Robber baron or not, Darkyn is growing wealthy enough to become of interest to various trading costers, the Zhentarim, and even the Red Wizards of Thay. (Once it has more permanent residents to support and feed the Castle, Maerantede's strategic location would make it an ideal enclave.) He could well be swept away by someone seeking to seize his keep, or he could grow in power enough to become a blackguard openly and forge his own alliances with Westgate or interests in Amn or Scornubel, and to gird himself against attacks from those who would see him as a threat growing too powerful not to strike down.
Azadarr Darkyn is a glib-tongued, broad-shouldered, stiffly erect man with almost-white blond hair but arrestingly dark eyebrows over smoldering dark blue (almost black) eyes. Though born in Calimshan, the Baron of Maerantede is of Illuskan stock, and he is a chaotic evil male human fighter 15/rogue 4 (Str 17, Int 16, Cha 16) who customarily wears +2 full plate armor of greater electricity resistance when outside his castle. He always wears his bracers of the blinding strike, a ring of mind shielding, and a ring of regeneration. He habitually wears and uses bastard swords, longswords, and daggers in battle, and it's assumed that at least some of his favorite weapons have magical powers.
Darkyn is also known to possess a gauntlet of fury, a skull plaque, at least three magic suits of plate armor of unknown properties, and a pair of gloves of lightning, but even Elminster's prying hasn't revealed all the magics the Baron of Maerantede has been able to seize. The very names and numbers of his wizard allies remain mysterious.
The Baron of Maerantede is a skilled actor ("very slick," one Harper termed him), both persuasive and good at seeming to have wise and benevolent aims and motives, tempered with a stern manner and resolve. He will take no action at all against potential targets who pass within reach if he suspects they're adventurers or otherwise more than they seem. He prefers to avoid a potential trap set by such folk since a successful one could severely weaken his forces or reveal his true nature for all Faerūn to see.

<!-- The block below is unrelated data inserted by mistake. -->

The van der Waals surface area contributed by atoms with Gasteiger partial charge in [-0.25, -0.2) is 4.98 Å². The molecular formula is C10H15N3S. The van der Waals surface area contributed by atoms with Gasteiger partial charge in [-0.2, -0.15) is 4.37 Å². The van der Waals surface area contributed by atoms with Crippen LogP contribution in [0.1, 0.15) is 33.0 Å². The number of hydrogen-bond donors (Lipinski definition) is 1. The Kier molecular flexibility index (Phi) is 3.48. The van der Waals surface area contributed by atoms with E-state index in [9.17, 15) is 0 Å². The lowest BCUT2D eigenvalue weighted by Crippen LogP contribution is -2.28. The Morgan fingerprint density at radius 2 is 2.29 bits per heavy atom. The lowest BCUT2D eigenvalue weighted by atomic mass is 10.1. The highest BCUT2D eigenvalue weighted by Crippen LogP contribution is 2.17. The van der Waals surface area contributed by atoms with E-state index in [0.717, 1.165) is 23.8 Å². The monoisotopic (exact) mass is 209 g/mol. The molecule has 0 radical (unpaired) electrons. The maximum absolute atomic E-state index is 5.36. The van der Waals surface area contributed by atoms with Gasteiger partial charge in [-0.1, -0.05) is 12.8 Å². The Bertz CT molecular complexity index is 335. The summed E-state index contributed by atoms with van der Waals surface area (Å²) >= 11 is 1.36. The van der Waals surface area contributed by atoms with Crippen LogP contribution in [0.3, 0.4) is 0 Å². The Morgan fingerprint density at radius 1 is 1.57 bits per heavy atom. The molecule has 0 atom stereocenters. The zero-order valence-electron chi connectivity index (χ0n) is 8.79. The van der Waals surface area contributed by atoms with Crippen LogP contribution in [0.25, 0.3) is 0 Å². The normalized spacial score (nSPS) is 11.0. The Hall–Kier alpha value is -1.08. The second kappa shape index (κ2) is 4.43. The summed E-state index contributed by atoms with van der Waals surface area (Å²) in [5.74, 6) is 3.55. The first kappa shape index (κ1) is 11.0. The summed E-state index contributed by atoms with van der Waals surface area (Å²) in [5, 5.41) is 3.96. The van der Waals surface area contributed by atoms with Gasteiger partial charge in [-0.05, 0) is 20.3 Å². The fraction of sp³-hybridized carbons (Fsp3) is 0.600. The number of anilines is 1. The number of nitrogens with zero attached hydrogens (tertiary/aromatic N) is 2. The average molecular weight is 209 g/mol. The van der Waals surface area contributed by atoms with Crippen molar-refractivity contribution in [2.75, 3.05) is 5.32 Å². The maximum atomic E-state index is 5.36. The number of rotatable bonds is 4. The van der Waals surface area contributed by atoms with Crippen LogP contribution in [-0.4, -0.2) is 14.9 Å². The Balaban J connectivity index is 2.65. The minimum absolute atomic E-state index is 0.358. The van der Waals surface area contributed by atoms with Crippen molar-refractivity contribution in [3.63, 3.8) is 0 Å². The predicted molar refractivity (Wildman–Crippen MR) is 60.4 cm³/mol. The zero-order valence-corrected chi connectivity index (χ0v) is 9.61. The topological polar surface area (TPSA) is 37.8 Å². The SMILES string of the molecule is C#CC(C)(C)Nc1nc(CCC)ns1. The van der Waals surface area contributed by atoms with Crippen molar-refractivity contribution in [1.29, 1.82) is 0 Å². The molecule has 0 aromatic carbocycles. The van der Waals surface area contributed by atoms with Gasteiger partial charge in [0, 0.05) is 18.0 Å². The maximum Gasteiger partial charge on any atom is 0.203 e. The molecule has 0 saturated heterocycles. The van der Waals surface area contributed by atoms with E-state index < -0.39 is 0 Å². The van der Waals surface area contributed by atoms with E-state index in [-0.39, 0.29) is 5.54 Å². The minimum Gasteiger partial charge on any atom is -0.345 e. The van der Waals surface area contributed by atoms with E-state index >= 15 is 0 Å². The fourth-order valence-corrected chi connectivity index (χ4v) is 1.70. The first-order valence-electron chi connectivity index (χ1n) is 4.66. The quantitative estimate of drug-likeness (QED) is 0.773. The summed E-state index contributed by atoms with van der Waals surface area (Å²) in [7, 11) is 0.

The name "Maerantede," by the way, is derived from Thalantede, the given name of Darkyn's father, and Maerana, his mother's name. They were weaponsmiths from the Moonshaes, and a Calishite pasha (whom Darkyn later slew) enslaved them before Darkyn's birth.
Our next column will leave the villainous baron behind and turn to a long-neglected and surprisingly common intriguing feature of the Realms. By plunging Azoun and Filfaeril right into a sample, of course.
About the Author
Ed Greenwood is the man who unleashed the Forgotten Realms on an unsuspecting world. He works in libraries, writes fantasy, science fiction, horror, mystery, and even romance stories (sometimes all in the same novel), but he is still happiest churning out Realmslore, Realmslore, and more Realmslore. There are still a few rooms in his house with space left to pile up papers in . . .